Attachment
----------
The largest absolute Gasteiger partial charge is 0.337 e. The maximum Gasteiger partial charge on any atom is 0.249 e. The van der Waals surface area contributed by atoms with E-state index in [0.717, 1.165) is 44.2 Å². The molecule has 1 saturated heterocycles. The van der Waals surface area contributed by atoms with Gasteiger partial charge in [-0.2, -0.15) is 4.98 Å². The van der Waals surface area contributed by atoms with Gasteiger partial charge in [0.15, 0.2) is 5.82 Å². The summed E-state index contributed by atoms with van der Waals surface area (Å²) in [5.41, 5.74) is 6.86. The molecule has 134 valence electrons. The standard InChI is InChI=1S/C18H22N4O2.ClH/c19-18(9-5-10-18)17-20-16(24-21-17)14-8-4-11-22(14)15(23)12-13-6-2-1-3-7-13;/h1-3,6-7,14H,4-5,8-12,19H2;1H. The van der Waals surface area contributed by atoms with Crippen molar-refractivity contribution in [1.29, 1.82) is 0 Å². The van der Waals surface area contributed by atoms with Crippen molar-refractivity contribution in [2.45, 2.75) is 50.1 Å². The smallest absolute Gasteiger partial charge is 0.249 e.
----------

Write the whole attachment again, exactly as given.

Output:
The largest absolute Gasteiger partial charge is 0.337 e. The maximum Gasteiger partial charge on any atom is 0.249 e. The van der Waals surface area contributed by atoms with E-state index in [0.717, 1.165) is 44.2 Å². The molecule has 1 saturated heterocycles. The van der Waals surface area contributed by atoms with Gasteiger partial charge in [-0.2, -0.15) is 4.98 Å². The van der Waals surface area contributed by atoms with Gasteiger partial charge in [0.15, 0.2) is 5.82 Å². The summed E-state index contributed by atoms with van der Waals surface area (Å²) in [5.41, 5.74) is 6.86. The molecule has 134 valence electrons. The standard InChI is InChI=1S/C18H22N4O2.ClH/c19-18(9-5-10-18)17-20-16(24-21-17)14-8-4-11-22(14)15(23)12-13-6-2-1-3-7-13;/h1-3,6-7,14H,4-5,8-12,19H2;1H. The van der Waals surface area contributed by atoms with Crippen molar-refractivity contribution in [1.29, 1.82) is 0 Å². The van der Waals surface area contributed by atoms with Crippen molar-refractivity contribution in [2.45, 2.75) is 50.1 Å². The smallest absolute Gasteiger partial charge is 0.249 e.